She continued, revealing her mother’s advise for her. “She reminded me to forgive others for not seeing God where I see it. I see God in my fans. She said, ‘You’re hurt because you don’t operate this way. You are fiercely protective of your inventions because you are your fans. She helped me understand my own feelings. When someone has pulled the wool over my eyes, I feel that they have pulled the wool over the eyes of millions of fans around the world. She helped me to forgive. You can’t force people to have the same world consciousness and awareness as you do.”

Lady Gaga was reflective in the aftermath, telling the publication what she believes she has gained having undergone such an ordeal. She said, “I am better with food. I don’t have an eating disorder anymore.” She didn’t elaborate on the eating disorder which, like much about her, had been widely speculated about — mercilessly, in fact — and she had gotten the usual share of negativity on social media any time her weight fluctuated.

She continued, “I’m also better at not letting people take advantage of me. Five years ago, when I spotted someone with a hidden agenda, I allowed them to stay around me. I didn’t want to believe it. I thought if I ignored it, then they would eventually see me again — that I’m a human being and not a doll. But it doesn’t work that way.”

From her now-wiser vantage point she said, “I speak up now. I realized that it’s my own fault that people take advantage. I should be around people who cherish my talents, my health, my time. I’m not a pawn for anyone’s future business. I’m an artist. I deserve better than to be loyal to people who only believe in me because I make money.”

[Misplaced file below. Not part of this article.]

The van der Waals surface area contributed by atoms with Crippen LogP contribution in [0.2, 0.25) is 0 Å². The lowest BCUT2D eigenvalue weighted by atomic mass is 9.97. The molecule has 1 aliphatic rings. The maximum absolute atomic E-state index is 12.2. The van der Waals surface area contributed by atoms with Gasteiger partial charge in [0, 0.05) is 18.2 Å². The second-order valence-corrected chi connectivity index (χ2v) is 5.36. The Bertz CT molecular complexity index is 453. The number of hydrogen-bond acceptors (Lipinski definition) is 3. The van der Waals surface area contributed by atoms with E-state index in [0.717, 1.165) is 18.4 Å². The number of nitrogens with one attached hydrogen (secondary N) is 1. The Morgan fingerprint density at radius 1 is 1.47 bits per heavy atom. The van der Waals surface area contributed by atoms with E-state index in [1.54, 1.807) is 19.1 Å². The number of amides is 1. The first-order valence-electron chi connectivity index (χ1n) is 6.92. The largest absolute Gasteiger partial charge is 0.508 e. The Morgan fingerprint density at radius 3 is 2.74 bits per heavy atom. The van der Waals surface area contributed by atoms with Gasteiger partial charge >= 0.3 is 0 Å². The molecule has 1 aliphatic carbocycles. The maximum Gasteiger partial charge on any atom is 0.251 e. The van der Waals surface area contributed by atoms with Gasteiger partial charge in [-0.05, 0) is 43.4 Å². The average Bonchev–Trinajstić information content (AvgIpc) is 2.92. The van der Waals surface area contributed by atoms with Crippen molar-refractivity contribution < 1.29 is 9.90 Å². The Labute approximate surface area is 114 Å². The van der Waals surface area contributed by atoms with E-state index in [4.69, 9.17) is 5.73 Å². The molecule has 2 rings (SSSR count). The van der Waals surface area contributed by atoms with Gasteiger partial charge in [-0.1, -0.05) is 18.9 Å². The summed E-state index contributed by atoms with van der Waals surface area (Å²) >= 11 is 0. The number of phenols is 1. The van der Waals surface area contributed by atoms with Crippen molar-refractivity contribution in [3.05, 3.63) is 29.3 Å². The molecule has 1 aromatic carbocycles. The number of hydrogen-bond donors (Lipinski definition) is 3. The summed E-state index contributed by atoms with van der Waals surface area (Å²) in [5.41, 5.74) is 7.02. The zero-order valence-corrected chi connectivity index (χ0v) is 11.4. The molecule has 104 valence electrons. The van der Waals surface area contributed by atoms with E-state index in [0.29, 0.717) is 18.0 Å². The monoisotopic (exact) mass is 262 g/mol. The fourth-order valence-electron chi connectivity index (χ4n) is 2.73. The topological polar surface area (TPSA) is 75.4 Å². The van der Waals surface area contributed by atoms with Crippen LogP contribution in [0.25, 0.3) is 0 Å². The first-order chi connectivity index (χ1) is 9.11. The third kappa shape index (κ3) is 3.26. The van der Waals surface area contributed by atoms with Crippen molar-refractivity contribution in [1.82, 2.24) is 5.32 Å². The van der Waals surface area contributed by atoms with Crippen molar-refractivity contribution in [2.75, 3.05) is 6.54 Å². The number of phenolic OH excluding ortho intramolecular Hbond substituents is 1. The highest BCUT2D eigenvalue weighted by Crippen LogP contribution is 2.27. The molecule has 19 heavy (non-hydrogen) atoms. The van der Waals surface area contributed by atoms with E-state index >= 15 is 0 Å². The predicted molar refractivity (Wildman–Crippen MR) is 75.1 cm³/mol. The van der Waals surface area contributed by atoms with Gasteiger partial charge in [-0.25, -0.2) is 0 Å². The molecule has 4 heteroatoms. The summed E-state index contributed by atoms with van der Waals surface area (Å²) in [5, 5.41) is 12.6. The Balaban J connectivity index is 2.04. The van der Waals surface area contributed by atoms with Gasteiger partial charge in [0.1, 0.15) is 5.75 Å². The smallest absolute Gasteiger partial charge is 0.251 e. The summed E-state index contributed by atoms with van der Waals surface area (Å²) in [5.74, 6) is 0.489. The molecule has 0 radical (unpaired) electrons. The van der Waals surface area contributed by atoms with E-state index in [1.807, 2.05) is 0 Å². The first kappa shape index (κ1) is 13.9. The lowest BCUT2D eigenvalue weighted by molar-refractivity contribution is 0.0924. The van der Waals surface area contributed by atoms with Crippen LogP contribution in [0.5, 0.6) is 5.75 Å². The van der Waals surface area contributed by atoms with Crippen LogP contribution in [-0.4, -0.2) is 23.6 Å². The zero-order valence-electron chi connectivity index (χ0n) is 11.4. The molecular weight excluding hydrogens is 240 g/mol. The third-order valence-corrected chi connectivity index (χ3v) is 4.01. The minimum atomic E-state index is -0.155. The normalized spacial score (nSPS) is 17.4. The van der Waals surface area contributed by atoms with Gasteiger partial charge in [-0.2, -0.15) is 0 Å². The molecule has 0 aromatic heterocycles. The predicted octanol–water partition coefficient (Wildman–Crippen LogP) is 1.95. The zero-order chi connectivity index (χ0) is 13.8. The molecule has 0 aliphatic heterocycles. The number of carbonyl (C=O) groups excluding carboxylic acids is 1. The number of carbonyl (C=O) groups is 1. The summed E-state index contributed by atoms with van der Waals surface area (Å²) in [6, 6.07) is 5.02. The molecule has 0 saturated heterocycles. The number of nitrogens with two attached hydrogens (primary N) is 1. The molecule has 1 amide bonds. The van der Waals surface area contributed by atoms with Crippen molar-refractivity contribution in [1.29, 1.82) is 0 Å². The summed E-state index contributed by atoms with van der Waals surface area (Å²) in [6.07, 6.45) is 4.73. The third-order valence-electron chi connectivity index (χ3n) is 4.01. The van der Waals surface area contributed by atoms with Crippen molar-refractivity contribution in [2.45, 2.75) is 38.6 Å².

Reflecting upon her legacy, she said, “I always think to myself, How do I want to be remembered? I don’t want to be remembered as anything but brave. The only good intention to make money is to help others. I want to be Oprah. I want to be Melinda Gates. If I ever sell products other than my talents, then it will be to give more to others.”

That of course, is one of the quotable quotes that media and social media alike will seize on. Ah, ha! Gaga wants to be Oprah! The Internet will collectively say. But within the context, it’s clear she’s speaking from the philanthropic perspective and expressing a desire to make an impact beyond the confines of pop music.

Being that she was on the cover of Harper’s Bazaar’s “Big Fashion” issue, Lady Gaga spoke at length about devotion to style, fashion and image, saying, “The fashion I’ve acquired over the years is so sacred to me — from costumes to couture, high fashion to punk wear I’ve collected from my secret international hot spots.”

She elaborated on the topic, saying, “I keep everything in an enormous archive in Hollywood. The clothes are on mannequins, also on hangers and in boxes with a photo of each piece, and there’s a website where I can go to look through everything. It’s too big — I could never sort through it myself! But these garments tell the stories of my life.”

She also spoke about why fashion is so important why it is her “most prized possession.” She called it “a visualization of all the hard work I’ve put in to get where I am today.” She also added that “it is a legend to the encyclopedia of my life. It is exactly what I’ve aimed to seep into the artistic consciousness of people all over the world — that life is an art form.”

The full interview and the Terry Richardson photos can be seen at Harper’s Bazaar here.







Pictures: PR Photos